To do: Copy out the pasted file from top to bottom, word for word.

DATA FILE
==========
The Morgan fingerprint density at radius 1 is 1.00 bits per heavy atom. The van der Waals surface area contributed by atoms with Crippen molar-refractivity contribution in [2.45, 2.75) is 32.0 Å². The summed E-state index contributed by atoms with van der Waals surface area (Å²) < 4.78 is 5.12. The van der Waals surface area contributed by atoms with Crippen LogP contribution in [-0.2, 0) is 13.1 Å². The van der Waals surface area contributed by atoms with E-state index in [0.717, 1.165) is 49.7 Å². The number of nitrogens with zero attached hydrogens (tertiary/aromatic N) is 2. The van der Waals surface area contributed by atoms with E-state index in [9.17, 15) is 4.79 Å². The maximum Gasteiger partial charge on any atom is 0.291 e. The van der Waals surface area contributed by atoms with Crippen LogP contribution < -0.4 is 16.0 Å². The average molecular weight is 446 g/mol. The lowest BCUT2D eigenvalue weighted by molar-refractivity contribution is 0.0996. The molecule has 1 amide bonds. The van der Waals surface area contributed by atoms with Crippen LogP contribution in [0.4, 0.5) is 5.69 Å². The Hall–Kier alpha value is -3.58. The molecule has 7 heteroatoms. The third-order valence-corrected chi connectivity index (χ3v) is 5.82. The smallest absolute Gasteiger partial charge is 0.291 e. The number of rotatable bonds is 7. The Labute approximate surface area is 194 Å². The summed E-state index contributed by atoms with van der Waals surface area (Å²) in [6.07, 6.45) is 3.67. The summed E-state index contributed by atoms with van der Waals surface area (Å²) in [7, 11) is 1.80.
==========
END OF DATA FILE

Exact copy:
The Morgan fingerprint density at radius 1 is 1.00 bits per heavy atom. The van der Waals surface area contributed by atoms with Crippen molar-refractivity contribution in [2.45, 2.75) is 32.0 Å². The summed E-state index contributed by atoms with van der Waals surface area (Å²) < 4.78 is 5.12. The van der Waals surface area contributed by atoms with Crippen LogP contribution in [-0.2, 0) is 13.1 Å². The van der Waals surface area contributed by atoms with E-state index in [0.717, 1.165) is 49.7 Å². The number of nitrogens with zero attached hydrogens (tertiary/aromatic N) is 2. The van der Waals surface area contributed by atoms with E-state index in [9.17, 15) is 4.79 Å². The maximum Gasteiger partial charge on any atom is 0.291 e. The van der Waals surface area contributed by atoms with Crippen LogP contribution < -0.4 is 16.0 Å². The average molecular weight is 446 g/mol. The lowest BCUT2D eigenvalue weighted by molar-refractivity contribution is 0.0996. The molecule has 1 amide bonds. The van der Waals surface area contributed by atoms with Crippen LogP contribution in [0.4, 0.5) is 5.69 Å². The Hall–Kier alpha value is -3.58. The molecule has 7 heteroatoms. The third-order valence-corrected chi connectivity index (χ3v) is 5.82. The smallest absolute Gasteiger partial charge is 0.291 e. The number of rotatable bonds is 7. The Labute approximate surface area is 194 Å². The summed E-state index contributed by atoms with van der Waals surface area (Å²) in [6.07, 6.45) is 3.67. The summed E-state index contributed by atoms with van der Waals surface area (Å²) in [7, 11) is 1.80.